As South Korea’s star ascends, so does its cost of living. However, compared to major American cities like New York, Washington, D.C. and San Francisco, Seoul is still very much affordable. South Korea is also known for generally having higher wages as the tech and business sectors dominate the economy.
The currency of South Korea is the South Korean Won (₩). It can be tricky to find Won outside of Eastern Asia. If you can’t find Won, take US Dollars or Chinese Yuan with you and exchange these to Won once you’ve arrived.
There are schools across the country, but many international students find themselves in Seoul. These prices will reflect the costs in the capital. Some average living costs are (in ₩ and USD):
Monthly rent (1 bedroom apartment): 975,000₩ ($830)
Utilities (monthly average): 200,000₩ ($170)
Monthly public transport pass: 55,000₩ ($45)
Meal (inexpensive restaurant): 8,000₩ ($7)
Coffee: 4600₩ ($3.90)
Milk (1 liter): 2500₩ ($2.15)
Vegetables (1kg): 3,000₩ - 8,000₩ ($2.55 - $6.80)
Eggs (dozen): 3,300₩ ($2.80)
Water (1.5 liters bottled): 1,400₩ ($1.20)
Beef (1kg): 40,000₩ ($34)
Beer (bottle): 2,800₩ ($2.40)
Bread (loaf): 2,760₩ ($2.35)
The average cost of living in Seoul is 1,260,000₩ ($1075) per month. Rent is normally counted as a separate cost in South Korea.
Most students, both South Korean and international, live in goshiwon. Goshiwon are shared accommodation. Students sometimes have their own room, but sometimes share a room with up to four people. You will always share a kitchen and sometimes a bathroom. This type of accommodation is called dorms in the US, or halls or corridors in Europe. Goshiwon can be rented from your school, a contractor approved by them or from private landlords. The private rental sector is well-regulated in South Korea.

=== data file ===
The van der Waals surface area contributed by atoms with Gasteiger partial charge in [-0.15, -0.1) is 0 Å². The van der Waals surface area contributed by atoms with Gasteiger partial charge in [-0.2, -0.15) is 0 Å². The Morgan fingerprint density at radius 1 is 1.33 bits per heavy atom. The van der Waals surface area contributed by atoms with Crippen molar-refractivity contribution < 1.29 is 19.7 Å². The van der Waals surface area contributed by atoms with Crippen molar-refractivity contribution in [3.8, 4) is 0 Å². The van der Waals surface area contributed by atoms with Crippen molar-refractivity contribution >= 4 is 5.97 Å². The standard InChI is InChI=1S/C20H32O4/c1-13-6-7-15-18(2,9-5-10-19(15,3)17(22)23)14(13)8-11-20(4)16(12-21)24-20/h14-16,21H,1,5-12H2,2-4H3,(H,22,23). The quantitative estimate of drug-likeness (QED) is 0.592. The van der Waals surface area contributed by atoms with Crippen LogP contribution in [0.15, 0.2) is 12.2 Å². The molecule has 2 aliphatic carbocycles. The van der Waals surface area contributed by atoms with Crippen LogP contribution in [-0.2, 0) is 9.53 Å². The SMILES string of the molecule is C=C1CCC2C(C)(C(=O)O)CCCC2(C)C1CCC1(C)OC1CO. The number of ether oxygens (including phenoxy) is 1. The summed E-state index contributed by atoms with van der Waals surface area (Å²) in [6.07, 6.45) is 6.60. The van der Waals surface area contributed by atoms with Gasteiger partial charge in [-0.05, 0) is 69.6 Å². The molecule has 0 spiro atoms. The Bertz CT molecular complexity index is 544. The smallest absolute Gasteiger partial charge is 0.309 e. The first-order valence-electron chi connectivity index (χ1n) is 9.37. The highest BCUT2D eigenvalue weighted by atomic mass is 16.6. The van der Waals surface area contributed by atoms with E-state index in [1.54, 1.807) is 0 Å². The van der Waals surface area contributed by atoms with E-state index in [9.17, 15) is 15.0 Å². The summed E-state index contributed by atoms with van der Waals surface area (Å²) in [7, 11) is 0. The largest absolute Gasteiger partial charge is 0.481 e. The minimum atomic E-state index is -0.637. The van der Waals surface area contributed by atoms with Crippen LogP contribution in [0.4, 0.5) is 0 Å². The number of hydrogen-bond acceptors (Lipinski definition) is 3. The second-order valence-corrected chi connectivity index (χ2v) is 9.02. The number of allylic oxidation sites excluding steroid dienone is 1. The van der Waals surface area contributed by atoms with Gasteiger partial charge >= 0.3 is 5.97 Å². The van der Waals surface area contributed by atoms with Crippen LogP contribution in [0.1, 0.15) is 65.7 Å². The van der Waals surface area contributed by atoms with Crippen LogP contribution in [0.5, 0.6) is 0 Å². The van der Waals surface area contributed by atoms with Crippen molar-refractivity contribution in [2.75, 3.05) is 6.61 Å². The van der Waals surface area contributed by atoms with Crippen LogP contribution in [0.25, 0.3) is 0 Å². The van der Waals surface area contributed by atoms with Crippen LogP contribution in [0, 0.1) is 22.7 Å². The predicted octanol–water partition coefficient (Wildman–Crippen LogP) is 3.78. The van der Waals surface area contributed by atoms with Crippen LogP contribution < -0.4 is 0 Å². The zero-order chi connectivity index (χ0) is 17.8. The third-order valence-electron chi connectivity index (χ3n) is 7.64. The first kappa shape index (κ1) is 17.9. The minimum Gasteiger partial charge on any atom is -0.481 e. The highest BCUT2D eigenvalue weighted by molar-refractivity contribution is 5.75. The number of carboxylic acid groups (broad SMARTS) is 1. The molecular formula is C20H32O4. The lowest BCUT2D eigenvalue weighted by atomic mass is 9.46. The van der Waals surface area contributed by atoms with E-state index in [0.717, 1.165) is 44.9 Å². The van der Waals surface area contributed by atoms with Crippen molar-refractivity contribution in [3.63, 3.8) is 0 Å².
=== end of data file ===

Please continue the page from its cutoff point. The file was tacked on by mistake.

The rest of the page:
Chip-and-pin and contactless bank cards are widely accepted across South Korea, even in more rural areas. ATMs are also numerous. You’ll still need to carry some cash with you, though, as market stalls and street food vendors normally don’t take cards.
Study in South Korea
Want an overview of this remarkable country? This section looks at South Korean culture, the landscape, the unique language and its main sectors. This section also summarises why a South Korean degree can give you a competitive edge.
Education in South Korea
Want to learn about how the higher education system works in South Korea? South Korea is becoming a go-to destination for a variety of students, given its great reputation, reasonable fees and its fascinating culture and language. Take a minute to find out more about the structure of the education system in South Korea!
Do you need a visa to enter South Korea to study? Learn more about the student visa process, and what you need to enter the country, depending on your citizenship. Don't worry! South Korea's unusual approach to visas actually makes things surprisingly simple.
Tuition Fees & Scholarships
Tuition fees for degree programs in South Korea can vary. Both international and domestic students are expected to pay tuition fees in South Korea, but these fees can vary a lot. We've put together information on how this works, and on the fantastic Global Korea Scholarship, in this section.
Language & Culture
South Korea is a country with a rich culture. Find out more about what the country offers in terms of language, culture, and more! We also talk about how to stay safe in South Korea in this section.
Learn more about the standard application process in South Korea. There's no national application portal, so this section covers what you'll generally need to do when applying to individual schools in South Korea.
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